Wednesday, May 28th, 2008
Photo by Melissa Trott
That which gave Islands much of their cachet when they first showed up a few years ago – namely that they were the spawn of The Unicorns – actually put them behind the 8-ball for me. Namely because I didn’t like The Unicorns.
It’s been many years since I actually heard the Unicorns but I do remember it predated blogs, MySpace or anything else that made sampling easy. They had a website or something that offered some samples but the process of actually accessing them was not simple and I don’t know if they were deliberately not putting their best foot forward, but what I heard did not match up with all the accolades I was hearing… and so I put them out of mind. I didn’t take much notice when they split, nor when two of the three band members returned as Islands and even after seeing them live a couple times – and enjoying them – my initial Unicorns prejudice still clouded my opinions.
And so their new album Arm’s Way is actually the first recorded work from Nick Thorburn I’ve heard. I’ve done my best to approach it with a wholly open mind and that’s been made easier by the fact that the record brings to mind not The Unicorns, but Patrick Wolf. Like Wolf’s Magic Position, Arm’s Way is an epic exercise in prog-pop grandiosity, all sweeping strings and expansive songs and while Thorburn’s vocals are more anxious than arch, they share a theatrical delivery that suits the musical accompaniment. Tightly and immaculately arranged, it’s not at all what I would have expected from a band that I have more than once applied the adjective of “shambolic” and does raise the question of what their old-time fans, even the ones dating back to the Unicorn days, think of the new sound. On the downside, it’s a bit of an exhausting listen – overlong, at the very least – but better to be worn out from a long, interesting journey than from boredom, and Arm’s Way is far from boring.
Islands are at the Phoenix tomorrow night, May 29, hopefully in their new all-black stage uniforms. The all-white thing they were sporting in the past may have seemed like a good idea in theory, but when everyone in the band apparently has different laundry habits, it can end up being a dozen shades of off-white and just look a little sad. CMJ, Chart, This Is Fake DIY, eye and North By Northwestern have features on the band. And courtesy of ANTI Records, I have five copies of the new album to give away. To enter, send me an email at contests AT chromewaves.net with “I want to rock, I want an Island” in the subject line and your full mailing address in the body. Contest open to Canadian residents only and will close at midnight, May 31.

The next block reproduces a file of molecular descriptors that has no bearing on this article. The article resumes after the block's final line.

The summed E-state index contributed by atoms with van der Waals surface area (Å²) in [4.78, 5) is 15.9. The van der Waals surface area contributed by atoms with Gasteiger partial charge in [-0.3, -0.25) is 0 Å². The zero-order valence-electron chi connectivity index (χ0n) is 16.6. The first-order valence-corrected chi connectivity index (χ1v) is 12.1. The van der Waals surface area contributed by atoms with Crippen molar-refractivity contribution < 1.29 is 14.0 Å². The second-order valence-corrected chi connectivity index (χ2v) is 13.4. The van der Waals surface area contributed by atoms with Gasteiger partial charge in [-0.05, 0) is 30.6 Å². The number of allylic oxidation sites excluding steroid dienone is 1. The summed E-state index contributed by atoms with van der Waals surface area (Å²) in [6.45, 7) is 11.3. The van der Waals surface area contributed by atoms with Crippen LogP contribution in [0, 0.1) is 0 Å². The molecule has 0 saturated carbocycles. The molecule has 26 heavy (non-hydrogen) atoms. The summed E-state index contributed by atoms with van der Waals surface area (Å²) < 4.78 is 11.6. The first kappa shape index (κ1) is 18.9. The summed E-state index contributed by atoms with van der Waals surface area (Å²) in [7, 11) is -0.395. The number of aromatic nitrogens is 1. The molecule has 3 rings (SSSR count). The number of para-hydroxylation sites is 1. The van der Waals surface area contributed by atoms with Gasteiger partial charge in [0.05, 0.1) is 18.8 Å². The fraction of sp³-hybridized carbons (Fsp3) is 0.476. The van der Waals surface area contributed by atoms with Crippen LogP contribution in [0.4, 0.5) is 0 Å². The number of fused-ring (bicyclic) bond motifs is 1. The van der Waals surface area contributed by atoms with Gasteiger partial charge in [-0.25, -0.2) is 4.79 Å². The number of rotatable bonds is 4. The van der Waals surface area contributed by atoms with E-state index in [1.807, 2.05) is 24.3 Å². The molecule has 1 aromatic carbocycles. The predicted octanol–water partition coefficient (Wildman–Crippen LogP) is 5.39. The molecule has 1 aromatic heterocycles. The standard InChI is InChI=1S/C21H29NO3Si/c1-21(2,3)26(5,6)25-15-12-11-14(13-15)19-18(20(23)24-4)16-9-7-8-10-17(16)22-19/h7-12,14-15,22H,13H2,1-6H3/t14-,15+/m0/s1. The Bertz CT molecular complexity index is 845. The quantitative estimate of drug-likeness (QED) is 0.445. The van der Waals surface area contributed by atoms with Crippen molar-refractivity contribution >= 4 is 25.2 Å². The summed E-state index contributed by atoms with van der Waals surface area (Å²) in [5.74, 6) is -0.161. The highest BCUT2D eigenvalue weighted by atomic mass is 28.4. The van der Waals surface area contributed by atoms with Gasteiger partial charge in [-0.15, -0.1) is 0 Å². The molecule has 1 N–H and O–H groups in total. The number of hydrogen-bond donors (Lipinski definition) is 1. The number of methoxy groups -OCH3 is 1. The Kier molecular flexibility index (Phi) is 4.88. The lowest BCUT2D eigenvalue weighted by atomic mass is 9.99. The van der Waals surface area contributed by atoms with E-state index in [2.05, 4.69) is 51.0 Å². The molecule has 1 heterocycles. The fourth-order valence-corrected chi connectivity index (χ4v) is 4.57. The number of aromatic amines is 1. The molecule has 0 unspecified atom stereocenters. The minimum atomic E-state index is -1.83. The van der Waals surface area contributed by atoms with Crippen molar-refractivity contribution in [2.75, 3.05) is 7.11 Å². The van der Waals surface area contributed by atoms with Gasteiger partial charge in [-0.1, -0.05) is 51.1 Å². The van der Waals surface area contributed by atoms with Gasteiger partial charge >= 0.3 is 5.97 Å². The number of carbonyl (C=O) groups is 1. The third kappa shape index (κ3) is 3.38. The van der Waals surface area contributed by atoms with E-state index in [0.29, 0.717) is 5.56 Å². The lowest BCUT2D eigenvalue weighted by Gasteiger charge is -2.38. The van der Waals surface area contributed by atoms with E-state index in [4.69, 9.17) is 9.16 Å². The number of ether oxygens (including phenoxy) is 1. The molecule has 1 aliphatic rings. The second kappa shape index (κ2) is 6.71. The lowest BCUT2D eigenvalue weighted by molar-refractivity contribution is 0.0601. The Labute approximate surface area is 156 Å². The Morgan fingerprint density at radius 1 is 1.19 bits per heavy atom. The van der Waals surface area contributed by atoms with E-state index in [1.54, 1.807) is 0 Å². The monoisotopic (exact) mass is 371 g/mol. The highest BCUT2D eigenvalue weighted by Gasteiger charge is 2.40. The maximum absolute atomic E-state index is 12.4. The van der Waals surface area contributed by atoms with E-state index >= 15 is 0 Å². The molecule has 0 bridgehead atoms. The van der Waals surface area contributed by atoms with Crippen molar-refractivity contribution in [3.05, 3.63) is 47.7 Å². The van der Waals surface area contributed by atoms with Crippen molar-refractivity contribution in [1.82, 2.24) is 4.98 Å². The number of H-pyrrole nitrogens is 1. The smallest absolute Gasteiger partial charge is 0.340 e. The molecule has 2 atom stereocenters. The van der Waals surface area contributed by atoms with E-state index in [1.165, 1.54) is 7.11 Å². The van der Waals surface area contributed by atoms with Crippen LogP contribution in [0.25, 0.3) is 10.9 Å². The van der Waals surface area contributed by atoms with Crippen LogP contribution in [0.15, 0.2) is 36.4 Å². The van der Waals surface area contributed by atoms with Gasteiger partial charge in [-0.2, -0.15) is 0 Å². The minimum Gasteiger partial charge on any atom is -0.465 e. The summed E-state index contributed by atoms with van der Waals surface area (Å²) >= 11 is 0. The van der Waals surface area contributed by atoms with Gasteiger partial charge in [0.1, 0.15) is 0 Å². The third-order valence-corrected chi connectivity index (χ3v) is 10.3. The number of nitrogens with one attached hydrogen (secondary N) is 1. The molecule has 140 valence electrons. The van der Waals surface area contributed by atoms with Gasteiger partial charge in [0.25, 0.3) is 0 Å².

Sigur Ros were the news of the day yesterday, announcing that they’d release their next album Meo suo i eyrum vio spilum endalaust (or With A Buzz In Our Ears We Play Endlessly for non-Icelandic speakers) in just a few weeks on June 24. They’re giving away an MP3 of the first single, the unfortunately-titled “Gobbledigook”, on their website for the low price of your email address. They’ve also got a nudity-filled video of the song available to watch on the site as well.
JAM, East Bay Express and Examiner talk to R.E.M. guitarist Peter Buck and Inside Bay Area, North Bay Nugget and The Province to bassist Mike Mills about the working process behind Accelerate. They’re at the Molson Amphitheatre on June 8 and the episode of Austin City Limits they taped during SxSW apparently aired last week. If you missed it, you can see a clip of the performance below.
M.I.A. tells JAM that following her visa issues with the US, a move to Montreal might be in the works. But first she’ll visit Toronto for a sold-out show at the Sound Academy on June 2. She also talks to The Calgary Herald.
The Tripwire has got a sample of the bonus disc that will accompany the June 10 reissue of Rob Dickinson’s Fresh Wine For The Horses – you know, the one consisting of acoustic redos of Catherine Wheel songs that is supposed to entice us to buy the record twice. Which we’ll do, of course, but perhaps wait until June 18 when Dickinson is at the Mod Club and can buy it from him in person. I’m pleased that it seems he’s gone to the trouble of doing properly produced recordings and arrangements of the songs rather than just plop a mic in front of himself and doing it live off the floor – “Crank” sounds terrific. FAZER also has an interview with Dickinson (thanks to the commenter below).
Though not out until next week, Spinner is currently streaming The Futureheads’ new record This Is Not The World in its entirety, while Drowned In Sound parses the record from top to bottom with the help of the band. This Is Fake DIY has also got a video interview.